Some Amtrak Fares Are Hard to Figure Out.

After many years of thinking about it, I’m finally going to take VIA Rail’s wonderful trans-Canada ride in the middle of winter. VIA announced a 50% off sale a week or so ago and I went for it. I’m also starting to book my travel to NARP‘s annual Spring meeting in Washington, DC. In working on both itineraries, however, I came across what seemed to be some out-of-balance fares from Amtrak.

For instance, after I get to Toronto, I’m going to take Amtrak’s Maple Leaf to Buffalo and connect there with the Lake Shore Limited to Chicago. As many of you know, the westbound Lake Shore starts out in two sections, one leaving from New York’s Penn Station, the other originating in Boston. The two sections merge in Albany and it’s just one long train by the time it gets to Buffalo.

If I buy a roomette from Buffalo to Chicago in the sleeper on the Boston section, the cost is $266. But if I book a roomette in a sleeping car that’s part of the section coming up from New York, the cost is $215. Same consist, identical accommodations, different cars … but one roomette is $51 cheaper. Hmmmm. Why is that?

And, as they say on TV, “But wait! There’s more!”

I’ve never been to the Alamo, so I want to stop off in San Antonio on my way back to the West Coast following the NARP meetings in Washington. I’m going to book the Capitol Limited to Chicago, the City of New Orleans to New Orleans, and the Sunset Limited from there to San Antonio. That’s where the Sunset and the Texas Eagle merge and continue on to the West Coast as one long train.

Once again, I ran into more of that strange pricing: If I buy a roomette on the Texas Eagle from San Antonio to L.A., the cost is $625. But if I book an identical roomette in one of the cars in the Sunset’s consist, the cost is only $397. Just as with the Lake Shore Limited, it’s one long train leaving San Antonio, but the cost of a roomette in one car is 37% less than an identical roomette in another car.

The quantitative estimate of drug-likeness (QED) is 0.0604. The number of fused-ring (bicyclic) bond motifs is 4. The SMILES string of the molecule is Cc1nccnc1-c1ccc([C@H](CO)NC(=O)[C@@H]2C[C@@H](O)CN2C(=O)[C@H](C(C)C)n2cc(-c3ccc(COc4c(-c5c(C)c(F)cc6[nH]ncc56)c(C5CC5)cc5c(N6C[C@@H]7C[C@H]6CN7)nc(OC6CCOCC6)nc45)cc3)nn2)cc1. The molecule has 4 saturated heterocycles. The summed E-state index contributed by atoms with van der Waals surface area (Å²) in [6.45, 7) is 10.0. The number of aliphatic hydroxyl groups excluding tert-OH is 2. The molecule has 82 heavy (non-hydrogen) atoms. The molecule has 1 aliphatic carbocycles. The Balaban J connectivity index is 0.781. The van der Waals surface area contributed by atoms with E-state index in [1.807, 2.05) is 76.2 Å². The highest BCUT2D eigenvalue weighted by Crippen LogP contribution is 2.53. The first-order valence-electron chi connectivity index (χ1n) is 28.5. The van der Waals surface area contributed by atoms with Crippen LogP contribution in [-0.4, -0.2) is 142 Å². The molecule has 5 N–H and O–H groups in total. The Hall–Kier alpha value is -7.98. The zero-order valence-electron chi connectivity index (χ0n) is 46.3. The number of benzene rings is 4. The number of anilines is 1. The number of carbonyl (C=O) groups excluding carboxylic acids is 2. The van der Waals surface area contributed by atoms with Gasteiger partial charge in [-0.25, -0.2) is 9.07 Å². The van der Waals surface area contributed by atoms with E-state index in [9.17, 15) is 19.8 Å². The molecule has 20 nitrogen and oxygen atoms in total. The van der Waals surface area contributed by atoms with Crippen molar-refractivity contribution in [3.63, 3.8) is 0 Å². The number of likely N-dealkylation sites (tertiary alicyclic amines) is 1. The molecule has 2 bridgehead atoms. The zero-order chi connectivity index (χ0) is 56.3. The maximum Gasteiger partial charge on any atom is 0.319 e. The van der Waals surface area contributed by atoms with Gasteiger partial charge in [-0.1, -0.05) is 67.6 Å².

I had no idea why those fares are structured that way, so I contacted a NARP member who is a bona fide authority. Sure enough, the apparently odd pricing is really a way for Amtrak to get the best possible use out of available equipment and thereby maximize revenue.

To illustrate, let’s consider two hypothetical passengers: Charlie is from San Antonio and Pete lives in Little Rock. Both of these guys want to travel on the same day in an Amtrak sleeping car to Los Angeles. Unfortunately, space is tight and there is only one roomette left on the Texas Eagle. If Charlie from San Antonio books it first, when Pete goes on line, he’ll discover that all the roomettes have been sold and the poor guy has no other practical rail option.  However, if Charlie can somehow be encouraged to book his roomette on the Sunset Limited instead of the Texas Eagle, that last remaining roomette on the Eagle WILL be available for Pete. And that’s why, when Charlie goes on line to make his reservation, he’s given a choice that is a no-brainer: $625 for the Eagle or $397 for the Sunset.

Is it just me … or is this really fascinating stuff?